• 21 Jevon GP, Dimmick JE. Biliary atresia and cytomegalovirus infection: a DNA study. Pediatr Dev Pathol 1999; 2 (01) 11-14
  • 22 Rauschenfels S, Krassmann M, Al-Masri AN. et al. Incidence of hepatotropic viruses in biliary atresia. Eur J Pediatr 2009; 168 (04) 469-476
  • 23 Shen C, Zheng S, Wang W, Xiao XM. Relationship between prognosis of biliary atresia and infection of cytomegalovirus. World J Pediatr 2008; 4 (02) 123-126
  • 24 Fjaer RB, Bruu AL, Nordbø SA. Extrahepatic bile duct atresia and viral involvement. Pediatr Transplant 2005; 9 (01) 68-73
  • 25 De Tommaso AM, Andrade PD, Costa SC, Escanhoela CA, Hessel G. High frequency of human cytomegalovirus DNA in the liver of infants with extrahepatic neonatal cholestasis. BMC Infect Dis 2005; 5 (01) 108
  • 26 Goedhals D, Kriel J, Hertzog ML, Janse van Rensburg MN. Human cytomegalovirus infection in infants with prolonged neonatal jaundice. J Clin Virol 2008; 43 (02) 216-218
  • 27 Yaghobi R, Didari M, Gramizadeh B. et al. Study of viral infections in infants with biliary atresia. Indian J Pediatr 2011; 78 (04) 478-481
  • 28 Xu Y, Yu J, Zhang R. et al. The perinatal infection of cytomegalovirus is an important etiology for biliary atresia in China. Clin Pediatr (Phila) 2012; 51 (02) 109-113
  • 29 Soomro GB, Abbas Z, Hassan M, Luck N, Memon Y, Khan AW. Is there any association of extra hepatic biliary atresia with cytomegalovirus or other infections?. J Pak Med Assoc 2011; 61 (03) 281-283
  • 30 Schukfeh N, Al-Gamrah A, Petersen C, Kuebler JF. Detection of hepatotropic viruses has no impact on the prognosis after Kasai procedure. J Pediatr Surg 2012; 47 (10) 1828-1832
  • 31 Goel A, Chaudhari S, Sutar J. et al. Detection of Cytomegalovirus in liver tissue by polymerase chain reaction in infants with neonatal cholestasis. Pediatr Infect Dis J 2018; 37 (07) 632-636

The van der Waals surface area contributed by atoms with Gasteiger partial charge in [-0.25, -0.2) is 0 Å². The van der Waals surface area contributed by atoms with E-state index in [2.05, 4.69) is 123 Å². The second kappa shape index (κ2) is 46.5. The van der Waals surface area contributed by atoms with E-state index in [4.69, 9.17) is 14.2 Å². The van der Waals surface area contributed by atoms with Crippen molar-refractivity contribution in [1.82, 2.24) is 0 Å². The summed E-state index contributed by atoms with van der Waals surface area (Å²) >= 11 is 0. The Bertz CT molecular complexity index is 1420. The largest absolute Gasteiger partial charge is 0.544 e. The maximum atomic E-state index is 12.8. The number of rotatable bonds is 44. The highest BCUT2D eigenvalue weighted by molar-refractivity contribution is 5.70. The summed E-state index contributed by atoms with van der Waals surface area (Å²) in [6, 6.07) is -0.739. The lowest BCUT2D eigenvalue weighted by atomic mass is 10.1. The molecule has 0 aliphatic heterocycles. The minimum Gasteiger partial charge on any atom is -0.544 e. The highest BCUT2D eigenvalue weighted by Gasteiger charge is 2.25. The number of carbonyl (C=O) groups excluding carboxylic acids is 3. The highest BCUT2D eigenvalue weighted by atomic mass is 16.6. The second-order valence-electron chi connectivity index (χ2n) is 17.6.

• 32 Gou Q, Chen Y, Yu C. et al. Biliary atresia in twins'population: a retrospective multicenter study in mainland China. Pediatr Surg Int 2020; 36 (06) 711-718
  • 33 Situmorang L, Setyoboedi B, Arief S, Mastutik G. Infection of Cytomegalovirus (CMV) in cholestasis infant with biliary atresia. Indonesian Journal of Clinical Pathology and Medical Laboratory 2019; 26 (02) 175-181
  • 34 Meshram H, Velhal S, Padwal V. et al. Hepatic interferon γ and tumor necrosis factor a expression in infants with neonatal cholestasis and cytomegalovirus infection. Clin Exp Hepatol 2020; 6 (04) 367-373
  • 35 Smith M, Zuckerman M, Kandanearatchi A, Thompson R, Davenport M. Using next-generation sequencing of microRNAs to identify host and/or pathogen nucleic acid signatures in samples from children with biliary atresia - a pilot study. Access Microbiol 2020; 2 (07) acmi000127
  • 36 Kenneson A, Cannon MJ. Review and meta-analysis of the epidemiology of congenital cytomegalovirus (CMV) infection. Rev Med Virol 2007; 17 (04) 253-276
  • 37 Zuhair M, Smit GSA, Wallis G. et al. Estimation of the worldwide seroprevalence of cytomegalovirus: A systematic review and meta-analysis. Rev Med Virol 2019; (e-pub ahead of print). DOI: 10.1002/rmv.2034.
  • 38 Davenport M. Biliary atresia: clinical aspects. Semin Pediatr Surg 2012; 21 (03) 175-184
  • 39 Song Z, Dong R, Shen Z, Chen G, Zheng Y. Surgical outcome and etiologic heterogeneity of infants with biliary atresia who received Kasai operation less than 60 days after birth. Medicine (Baltimore) 2017; 96 (26) e7267
  • 40 Fischler B, Svensson JF, Nemeth A. Early cytomegalovirus infection and the long-term outcome of biliary atresia. Acta Paediatr 2009; 98 (10) 1600-1602
  • 41 Zani A, Quaglia A, Hadzić N, Zuckerman M, Davenport M. Cytomegalovirus-associated biliary atresia: an aetiological and prognostic subgroup. J Pediatr Surg 2015; 50 (10) 1739-1745
  • 42 Parolini F, Hadzic N, Davenport M. Adjuvant therapy of cytomegalovirus IgM + ve associated biliary atresia: prima facie evidence of effect. J Pediatr Surg 2019; 54 (09) 1941-1945
  • 43 Shah I, Bhatnagar S. Biliary atresia and cytomegalovirus and response to valganciclovir. Indian Pediatr 2012; 49 (06) 484-486